Assault s. 266 CCC

Section 266 is an offence for the simplest form of assault. A requirement of assault is that the person applying force intended to do so. As a result, accidentally bumping into someone will not make out an assault. However, intentional touching even as minor as touching someone's arm without his consent is an assault. As mentioned above, an assault can be made out by threatening another person to apply force to them and having the ability to act on those threats at the time.

Some assault charges can be resolved by other means in a Diversion Program or through a common-law Peace Bond. First-time offenders charged with relatively minor assaults may be approved to participate by making a donation to a charity or completing some community service hours. If Diversion is successfully completed the charges will be withdrawn and will not result in a criminal record.

A common-law Peace Bond under s. 810 CCC allows the accused to enter into a recognizance (an undertaking with the court) to keep the peace and be of good behaviour for a period of no more than 12 months. Upon entering the Peace Bond the charges are withdrawn. However, if the accused breaches the Peace Bond, he will face new criminal charges for breaching a court order.

Assault with a Weapon or Assault Causing Bodliy Harm s. 267*

A person can be charged under s. 267 CCC if it is alleged that while committing an assault, the accused used a weapon or imitation weapon or caused bodily harm to the complainant. A weapon is anything that can be used or intended to be used to cause death or injury to a person or to threaten or intimidate a person. Bodily harm is any injury that is more than "transient or trifling in nature."

Aggravated Assault s. 268*

An aggravated assault is committed when an accused wounds, maims, disfigures or endangers the life of the complainant.

To commit aggravated assault a person does not have to intend to wound, maim or disfigure the complainant. It need only be objectively foreseeable that the accused's assault on the complainant would cause bodily harm. Wounding involves breaking the complainant's skin. Endangering the complainant's life must involve actual endangerment, not just the potential to put him in danger. Consent to this offence is not a defence if injuries to the complainant are caused by the use of a weapon like a knife.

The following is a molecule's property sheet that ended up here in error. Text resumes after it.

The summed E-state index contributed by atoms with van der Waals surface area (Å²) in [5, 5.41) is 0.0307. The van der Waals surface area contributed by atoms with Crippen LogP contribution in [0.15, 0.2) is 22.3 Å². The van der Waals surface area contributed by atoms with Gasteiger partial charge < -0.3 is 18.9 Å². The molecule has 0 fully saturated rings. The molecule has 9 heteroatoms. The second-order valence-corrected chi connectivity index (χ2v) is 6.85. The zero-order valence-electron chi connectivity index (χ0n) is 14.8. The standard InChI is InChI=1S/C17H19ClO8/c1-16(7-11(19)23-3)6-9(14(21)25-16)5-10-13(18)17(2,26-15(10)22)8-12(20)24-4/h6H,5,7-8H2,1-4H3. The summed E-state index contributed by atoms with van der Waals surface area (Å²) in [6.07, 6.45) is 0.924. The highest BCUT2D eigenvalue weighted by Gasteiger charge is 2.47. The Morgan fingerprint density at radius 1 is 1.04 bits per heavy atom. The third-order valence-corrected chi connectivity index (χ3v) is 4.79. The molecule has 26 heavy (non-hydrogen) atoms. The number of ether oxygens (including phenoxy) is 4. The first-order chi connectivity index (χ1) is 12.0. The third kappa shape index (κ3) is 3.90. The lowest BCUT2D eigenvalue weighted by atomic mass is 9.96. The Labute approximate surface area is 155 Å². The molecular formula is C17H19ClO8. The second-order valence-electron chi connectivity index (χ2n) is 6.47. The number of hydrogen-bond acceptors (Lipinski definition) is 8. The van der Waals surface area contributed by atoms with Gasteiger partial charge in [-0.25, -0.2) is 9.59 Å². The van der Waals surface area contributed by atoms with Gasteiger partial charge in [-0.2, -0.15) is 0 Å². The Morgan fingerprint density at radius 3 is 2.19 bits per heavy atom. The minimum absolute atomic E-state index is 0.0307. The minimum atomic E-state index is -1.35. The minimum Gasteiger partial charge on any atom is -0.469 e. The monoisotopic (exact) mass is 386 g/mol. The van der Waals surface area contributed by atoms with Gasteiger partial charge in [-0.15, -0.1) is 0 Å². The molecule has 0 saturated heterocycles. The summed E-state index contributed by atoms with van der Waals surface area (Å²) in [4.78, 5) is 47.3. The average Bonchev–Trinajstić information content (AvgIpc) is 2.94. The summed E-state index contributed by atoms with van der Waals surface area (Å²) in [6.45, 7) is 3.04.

Sentencing for conviction of any of these offences can include one of the following; a conditional or absolute discharge; a suspended sentence; a fine ; a combination of fine and probation; a term of imprisonment; a combination of prison or probation; prison and a fine; an intermittent sentence; or a fine, probation and intermittent sentence. Conviction under an indictment will result in a mandatory firearms prohibition and a mandatory firearms forfieture order. A summary conviction may include a discretionary firearms order. A victim fine surcharge may apply to any conviction. In some instances a person convicted of any of these offences may be required to provide a DNA sample.

Hiring a Lawyer

Do not plead Guilty.

Assault, assault causing bodily harm, aggravated assault, and assault with a weapon are very serious criminal charges. Not only are the repercussions life changing and long term, but if you are found guilty of committing assault the effects can negatively impact your family, career, and future. If you are currently facing charges for assault of any type, it is imperative that you hire an experienced criminal lawyer to protect your future.

Contact one of the lawyers at 30 Queens St. N for a free consultation.

Breaking and Entering

These types of offences often result in a jail sentence due to the number of aggravating factors that surround the entry into a dwelling house. It is essential that you obtain legal representation since many of the cases involve circumstantial evidence. Unless you are caught "in the act" the prosecution evidence will consist of fingerprints, DNA, or "recent possession" of property that can be proven to have been stolen. Retaining a criminal lawyer will insure that you are properly represented.

Possession of Stolen Property

These types of charges can be successfully defended, but it is essential that you speak to an experienced criminal lawyer before you enter a guilty plea. Do NOT plead guilty until you have had a consultation with one of the lawyers at 30 Queen St. N.


Robbery is one of the most serious crimes in Canada and it carries a penalty of up to life in prison. If a firearm is used in the robbery, the Criminal Code requires that a court impose a minimum four year sentence. Robbery may be committed in four ways.

343. Every one commits robbery who
(a) steals, and for the purpose of extorting whatever is stolen or to prevent or overcome resistance to the stealing, uses violence or threats of violence to a person or property;
(b) steals from any person and, at the time he steals or immediately before or immediately thereafter, wounds, beats, strikes or uses any personal violence to that person;
(c) assaults any person with intent to steal from him; or
(d) steals from any person while armed with an offensive weapon or imitation thereof.